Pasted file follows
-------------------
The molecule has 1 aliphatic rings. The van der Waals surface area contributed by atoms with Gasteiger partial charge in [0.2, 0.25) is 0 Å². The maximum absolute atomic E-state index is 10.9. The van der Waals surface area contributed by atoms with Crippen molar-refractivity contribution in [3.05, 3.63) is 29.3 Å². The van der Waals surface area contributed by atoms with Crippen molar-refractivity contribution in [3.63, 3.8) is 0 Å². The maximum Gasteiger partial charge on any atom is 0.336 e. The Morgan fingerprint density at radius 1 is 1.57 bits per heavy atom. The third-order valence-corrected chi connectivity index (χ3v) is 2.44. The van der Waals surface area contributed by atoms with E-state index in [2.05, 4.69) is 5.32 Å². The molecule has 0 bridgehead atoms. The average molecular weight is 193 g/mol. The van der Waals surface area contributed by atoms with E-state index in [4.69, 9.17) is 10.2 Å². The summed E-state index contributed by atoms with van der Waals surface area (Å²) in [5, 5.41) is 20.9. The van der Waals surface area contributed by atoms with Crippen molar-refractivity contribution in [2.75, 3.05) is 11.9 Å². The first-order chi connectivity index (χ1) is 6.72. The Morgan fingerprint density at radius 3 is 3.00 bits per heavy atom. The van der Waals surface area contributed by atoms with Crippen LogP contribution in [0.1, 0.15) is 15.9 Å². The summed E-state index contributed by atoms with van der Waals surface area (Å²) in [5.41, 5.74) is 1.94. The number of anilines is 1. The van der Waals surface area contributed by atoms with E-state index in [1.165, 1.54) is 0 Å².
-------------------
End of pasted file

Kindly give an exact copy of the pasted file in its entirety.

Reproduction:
The molecule has 1 aliphatic rings. The van der Waals surface area contributed by atoms with Gasteiger partial charge in [0.2, 0.25) is 0 Å². The maximum absolute atomic E-state index is 10.9. The van der Waals surface area contributed by atoms with Crippen molar-refractivity contribution in [3.05, 3.63) is 29.3 Å². The van der Waals surface area contributed by atoms with Crippen molar-refractivity contribution in [3.63, 3.8) is 0 Å². The maximum Gasteiger partial charge on any atom is 0.336 e. The Morgan fingerprint density at radius 1 is 1.57 bits per heavy atom. The third-order valence-corrected chi connectivity index (χ3v) is 2.44. The van der Waals surface area contributed by atoms with E-state index in [2.05, 4.69) is 5.32 Å². The molecule has 0 bridgehead atoms. The average molecular weight is 193 g/mol. The van der Waals surface area contributed by atoms with E-state index in [4.69, 9.17) is 10.2 Å². The summed E-state index contributed by atoms with van der Waals surface area (Å²) in [5, 5.41) is 20.9. The van der Waals surface area contributed by atoms with Crippen molar-refractivity contribution in [2.75, 3.05) is 11.9 Å². The first-order chi connectivity index (χ1) is 6.72. The Morgan fingerprint density at radius 3 is 3.00 bits per heavy atom. The van der Waals surface area contributed by atoms with Crippen LogP contribution in [0.1, 0.15) is 15.9 Å². The summed E-state index contributed by atoms with van der Waals surface area (Å²) in [5.41, 5.74) is 1.94. The number of anilines is 1. The van der Waals surface area contributed by atoms with E-state index in [1.165, 1.54) is 0 Å².